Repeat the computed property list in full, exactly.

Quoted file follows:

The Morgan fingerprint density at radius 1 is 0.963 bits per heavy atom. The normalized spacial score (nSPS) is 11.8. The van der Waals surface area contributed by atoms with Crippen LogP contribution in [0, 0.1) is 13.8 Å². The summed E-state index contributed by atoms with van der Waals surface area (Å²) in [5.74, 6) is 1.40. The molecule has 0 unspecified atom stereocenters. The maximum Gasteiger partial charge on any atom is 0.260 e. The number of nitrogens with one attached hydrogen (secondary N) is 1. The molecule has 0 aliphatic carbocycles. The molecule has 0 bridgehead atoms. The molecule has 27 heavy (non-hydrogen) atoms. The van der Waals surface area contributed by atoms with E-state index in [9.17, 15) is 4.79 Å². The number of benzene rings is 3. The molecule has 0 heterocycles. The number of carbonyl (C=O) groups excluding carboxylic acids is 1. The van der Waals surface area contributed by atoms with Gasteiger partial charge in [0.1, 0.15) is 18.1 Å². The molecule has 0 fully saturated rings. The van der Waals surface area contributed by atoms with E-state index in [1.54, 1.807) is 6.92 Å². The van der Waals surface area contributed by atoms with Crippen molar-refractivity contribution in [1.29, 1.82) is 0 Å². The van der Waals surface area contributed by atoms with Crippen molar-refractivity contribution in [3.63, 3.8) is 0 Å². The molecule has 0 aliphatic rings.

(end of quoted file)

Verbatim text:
The Morgan fingerprint density at radius 1 is 0.963 bits per heavy atom. The normalized spacial score (nSPS) is 11.8. The van der Waals surface area contributed by atoms with Crippen LogP contribution in [0, 0.1) is 13.8 Å². The summed E-state index contributed by atoms with van der Waals surface area (Å²) in [5.74, 6) is 1.40. The molecule has 0 unspecified atom stereocenters. The maximum Gasteiger partial charge on any atom is 0.260 e. The number of nitrogens with one attached hydrogen (secondary N) is 1. The molecule has 0 aliphatic carbocycles. The molecule has 0 bridgehead atoms. The molecule has 27 heavy (non-hydrogen) atoms. The van der Waals surface area contributed by atoms with E-state index in [9.17, 15) is 4.79 Å². The number of benzene rings is 3. The molecule has 0 heterocycles. The number of carbonyl (C=O) groups excluding carboxylic acids is 1. The van der Waals surface area contributed by atoms with Gasteiger partial charge in [0.1, 0.15) is 18.1 Å². The molecule has 0 fully saturated rings. The van der Waals surface area contributed by atoms with E-state index in [1.54, 1.807) is 6.92 Å². The van der Waals surface area contributed by atoms with Crippen molar-refractivity contribution in [1.29, 1.82) is 0 Å². The van der Waals surface area contributed by atoms with Crippen molar-refractivity contribution in [3.63, 3.8) is 0 Å². The molecule has 0 aliphatic rings.